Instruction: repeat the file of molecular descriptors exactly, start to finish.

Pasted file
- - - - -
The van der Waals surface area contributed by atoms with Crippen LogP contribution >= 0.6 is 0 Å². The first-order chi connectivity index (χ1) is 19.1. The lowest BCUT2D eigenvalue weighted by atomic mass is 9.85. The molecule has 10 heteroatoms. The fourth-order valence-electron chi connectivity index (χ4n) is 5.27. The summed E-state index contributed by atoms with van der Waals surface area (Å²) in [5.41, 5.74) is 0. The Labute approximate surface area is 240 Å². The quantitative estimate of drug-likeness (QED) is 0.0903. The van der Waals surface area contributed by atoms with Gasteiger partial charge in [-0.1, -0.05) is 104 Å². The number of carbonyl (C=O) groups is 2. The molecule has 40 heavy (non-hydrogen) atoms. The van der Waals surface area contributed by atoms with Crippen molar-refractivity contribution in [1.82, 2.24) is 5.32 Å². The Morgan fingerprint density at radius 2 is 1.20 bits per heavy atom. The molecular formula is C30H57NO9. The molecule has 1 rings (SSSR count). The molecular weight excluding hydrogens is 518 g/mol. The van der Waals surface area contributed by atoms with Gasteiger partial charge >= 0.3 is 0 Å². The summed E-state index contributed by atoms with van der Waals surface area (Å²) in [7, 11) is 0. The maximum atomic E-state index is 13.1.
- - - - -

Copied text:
The van der Waals surface area contributed by atoms with Crippen LogP contribution >= 0.6 is 0 Å². The first-order chi connectivity index (χ1) is 19.1. The lowest BCUT2D eigenvalue weighted by atomic mass is 9.85. The molecule has 10 heteroatoms. The fourth-order valence-electron chi connectivity index (χ4n) is 5.27. The summed E-state index contributed by atoms with van der Waals surface area (Å²) in [5.41, 5.74) is 0. The Labute approximate surface area is 240 Å². The quantitative estimate of drug-likeness (QED) is 0.0903. The van der Waals surface area contributed by atoms with Gasteiger partial charge in [-0.1, -0.05) is 104 Å². The number of carbonyl (C=O) groups is 2. The molecule has 40 heavy (non-hydrogen) atoms. The van der Waals surface area contributed by atoms with Crippen molar-refractivity contribution in [1.82, 2.24) is 5.32 Å². The Morgan fingerprint density at radius 2 is 1.20 bits per heavy atom. The molecular formula is C30H57NO9. The molecule has 1 rings (SSSR count). The molecular weight excluding hydrogens is 518 g/mol. The van der Waals surface area contributed by atoms with Gasteiger partial charge >= 0.3 is 0 Å². The summed E-state index contributed by atoms with van der Waals surface area (Å²) in [7, 11) is 0. The maximum atomic E-state index is 13.1.